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Archive for Wednesday, February 24, 2010

The old stone at Stony Point

A mysterious monolith south of Lawrence leads to Depression-era family story

The home of the Lawson and McMillen families circa 1917.  In back: Sara and Logan Lawson. In front, from left: Wes Lawson (younger brother of Bertha McMillen) and the first grandchildren, Dale and Don McMillen.

The home of the Lawson and McMillen families circa 1917. In back: Sara and Logan Lawson. In front, from left: Wes Lawson (younger brother of Bertha McMillen) and the first grandchildren, Dale and Don McMillen.

February 24, 2010

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What is that thing?

This story is part of our new “What is that thing?” series, which takes a look at the stories behind unusual objects around our community. If you have a mysterious object that you’d like us to look into, e-mail it to features(at)ljworld.com

Find all stories in this series.

The mysterious monolith in the Stony Point valley.

The mysterious monolith in the Stony Point valley.

In the 1920s, Letha McMillen was growing up in a house in the Stony Point valley 12 miles south of Lawrence.

She remembers spending a lot of time with her brothers and friends exploring the Baldwin Woods around her home. They’d find all kinds of things in the woods from bygone days — old glass, forsaken belongings and whatnot — but one thing stood out in particular.

“There was an old house that had been burned down in Quantrill’s raid,” remembers McMillen from her room in Vintage Park assisted living. “You could still see the broken dishes and the posts that had been burned.”

I looked up McMillen to talk to her because, 90 years later, I was exploring the same Baldwin Woods and came across a similar scene — only it was her house.

Mysterious monolith

It’s a surreal feeling to stumble upon an elaborate limestone foundation in the thick of almost impassable cedars. Decades-old trees growing between the stone steps that once led down into a basement have a way of robbing your own home of its sense of permanence.

Stranger still, though, was what I found about 30 feet away: a mysterious concrete monolith.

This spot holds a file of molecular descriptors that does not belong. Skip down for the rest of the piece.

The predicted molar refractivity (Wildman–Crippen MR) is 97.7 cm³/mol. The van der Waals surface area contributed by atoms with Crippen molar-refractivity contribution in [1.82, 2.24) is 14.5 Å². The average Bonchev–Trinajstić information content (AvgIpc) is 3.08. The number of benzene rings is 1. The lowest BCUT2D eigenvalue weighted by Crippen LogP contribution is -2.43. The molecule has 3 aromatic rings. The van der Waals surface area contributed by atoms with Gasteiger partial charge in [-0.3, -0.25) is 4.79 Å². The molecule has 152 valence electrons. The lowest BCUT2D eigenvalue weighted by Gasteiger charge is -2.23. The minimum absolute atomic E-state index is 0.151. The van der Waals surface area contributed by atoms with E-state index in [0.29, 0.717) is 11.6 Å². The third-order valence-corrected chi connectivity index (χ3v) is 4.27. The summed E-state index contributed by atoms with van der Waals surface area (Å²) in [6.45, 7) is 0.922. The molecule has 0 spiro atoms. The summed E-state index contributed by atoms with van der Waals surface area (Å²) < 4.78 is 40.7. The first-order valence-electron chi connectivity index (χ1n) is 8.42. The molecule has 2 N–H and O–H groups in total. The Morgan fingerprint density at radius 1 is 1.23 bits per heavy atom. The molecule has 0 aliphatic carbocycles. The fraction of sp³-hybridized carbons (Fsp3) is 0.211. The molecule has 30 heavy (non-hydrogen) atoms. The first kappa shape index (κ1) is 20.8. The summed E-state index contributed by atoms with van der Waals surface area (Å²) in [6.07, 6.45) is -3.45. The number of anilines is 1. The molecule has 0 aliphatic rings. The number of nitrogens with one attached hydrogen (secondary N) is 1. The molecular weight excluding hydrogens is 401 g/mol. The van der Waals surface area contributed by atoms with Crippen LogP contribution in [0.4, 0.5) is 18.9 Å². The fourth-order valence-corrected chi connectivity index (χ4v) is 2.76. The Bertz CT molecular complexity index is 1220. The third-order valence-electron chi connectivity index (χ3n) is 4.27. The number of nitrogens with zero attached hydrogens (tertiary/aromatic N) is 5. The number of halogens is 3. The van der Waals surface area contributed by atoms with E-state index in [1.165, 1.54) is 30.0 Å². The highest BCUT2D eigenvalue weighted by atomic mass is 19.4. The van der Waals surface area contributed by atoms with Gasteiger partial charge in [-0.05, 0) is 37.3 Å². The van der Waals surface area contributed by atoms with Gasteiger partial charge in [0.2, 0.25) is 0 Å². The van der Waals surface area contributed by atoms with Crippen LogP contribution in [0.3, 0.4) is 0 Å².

It looked vaguely like a headstone — it was about the right size, with weathered lettering. But it seemed to be too industrial for a headstone, and if the letters spelled a name, it wasn’t apparent anymore.

What was left read “JEMCMIII” on one side, and “EN” wrapped around another. Now it appeared to be less of a name and more like a riddle.

My best theory was that the MCMIII part, or 1903, was a plausible date for the monolith’s creation. The placement of E and N corresponded to the cardinal directions they faced. Maybe this thing communicated some other lost secret?

I took a photo and showed it to a variety of people to see if they might have some sort of clue. Eventually I showed it to Ray Wilbur, a retired stonemason who lives near the Stony Point valley.

Wilbur’s something of a historical preservationist in the area. He’s repaired and restored several century-old buildings in the area, and has known enough old-timers to have a pretty good idea about all kinds of local history.

He was fascinated by the monolith, and perplexed by the lettering — until I told him where I found it.

“I wonder if that doesn’t say McMillen,” he said. “Chet McMillen’s family lived around there, and he’s still up in Baldwin. You might ask him.”

A photo of the waterfall Letha McMillen remembers from her childhood, taken in Feb. 2010.

A photo of the waterfall Letha McMillen remembers from her childhood, taken in Feb. 2010.

Undated photo of a saw mill owned by Bill Sinks near Stony Point where the McMillen boys sometimes worked. When the McMillens cut wood on the Kelley's land, they sawed everything by hand.

Undated photo of a saw mill owned by Bill Sinks near Stony Point where the McMillen boys sometimes worked. When the McMillens cut wood on the Kelley's land, they sawed everything by hand.

The fire

Sure enough, I’d stumbled across what remained of the old McMillen home, where siblings Chet and Letha had lived until it burned to the ground in 1934.

Now in their 90s, they both have vivid memories of that place.

“It was nice. I can still see it,” says Letha. “The house sat down along the lane. Grandpa had a garden off to the side, and if you followed the lane down further there was a waterfall down there.”

The home was small — maybe 1,000 square feet — but at times it had housed nine people: Bertha and Jack Edwin McMillen; their kids, Don, Dale, Chet, Carley and Letha; Bertha’s dad, Logan Lawson; and Jack’s dad, John “Grandpa Mac” McMillen.